Posts Tagged ‘Skeleton Tree’

Filmmaker Andrew Dominik explains how he worked with singer in wake of the death of the Bad Seeds band leader’s son NicK Cave have shared the official video for “Steve McQueen,” a spoken word piece featured in the documentary “One More Time With Feeling” but left off the accompanying LP Skeleton Tree .

The black-and-white clip from the harrowing Andrew Dominik-directed film shows Cave and his Bad Seeds rehearsing the Skeleton Tree track “Girl in Amber” while the singer recites his foreboding poem in voice over.

“I’m a housefly called ‘God,’ and I don’t give a fuck/ Here I come up the elevator, 60 floors, hoping I don’t get stuck/ And everyone out here does mean, and everyone out here does pain/ But someone’s got to sing new stars, and someone’s got to sing the rain,” Cave says. “I’m the atomizer, I’m the vaporizer, I turn everything to crud/ I like it here in your flesh and blood.”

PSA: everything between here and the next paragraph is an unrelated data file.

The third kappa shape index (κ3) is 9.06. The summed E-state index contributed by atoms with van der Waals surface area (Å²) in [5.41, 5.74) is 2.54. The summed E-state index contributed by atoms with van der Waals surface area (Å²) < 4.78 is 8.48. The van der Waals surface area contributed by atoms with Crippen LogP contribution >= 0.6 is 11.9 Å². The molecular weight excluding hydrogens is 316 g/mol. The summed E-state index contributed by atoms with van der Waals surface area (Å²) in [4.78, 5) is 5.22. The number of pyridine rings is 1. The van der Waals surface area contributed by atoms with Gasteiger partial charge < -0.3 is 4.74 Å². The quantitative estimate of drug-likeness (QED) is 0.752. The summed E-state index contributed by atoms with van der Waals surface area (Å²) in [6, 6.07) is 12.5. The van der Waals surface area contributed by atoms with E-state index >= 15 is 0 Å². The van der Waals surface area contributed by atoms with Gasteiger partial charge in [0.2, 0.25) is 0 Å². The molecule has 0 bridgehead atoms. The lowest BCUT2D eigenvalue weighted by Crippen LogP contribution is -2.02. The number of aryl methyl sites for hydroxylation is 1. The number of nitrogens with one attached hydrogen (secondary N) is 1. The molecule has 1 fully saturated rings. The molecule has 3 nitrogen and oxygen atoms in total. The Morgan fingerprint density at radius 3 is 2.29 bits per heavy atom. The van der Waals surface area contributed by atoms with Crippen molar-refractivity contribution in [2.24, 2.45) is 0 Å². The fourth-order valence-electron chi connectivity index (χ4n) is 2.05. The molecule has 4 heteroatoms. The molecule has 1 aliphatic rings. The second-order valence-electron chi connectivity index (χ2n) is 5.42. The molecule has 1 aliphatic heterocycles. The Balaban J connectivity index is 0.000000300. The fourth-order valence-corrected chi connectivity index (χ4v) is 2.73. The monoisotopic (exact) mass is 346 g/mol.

One More Time With Feeling arrived on DVD, Blu-ray and 3-D Blu-ray today. On May 5th, Cave and the Bad Seeds will release the box set “Lovely Creatures” , a 3CD/1DVD collection that culls the band’s greatest hits and fan favorites from 1984 to 2014.

One More Time Feeling is a feature film about the making of Nick Cave & The Bad Seeds’ acclaimed Skeleton Tree directed by Andrew Dominik (Chopper, The Assassination Of Jesse James By The Coward Robert Ford). Visually unique, One More Time With Feeling is a stark, fragile and raw documentary. Shot in 3D, color and black & white, the film probes the deeply personal circumstances surrounding the making of Skeleton Tree (the band’s 16th studio album) and features interviews and live performances by the band in the studio, along with interjected voice-over commentary by Nick Cave. This double-disc release features three exclusive short films from Andrew Dominik.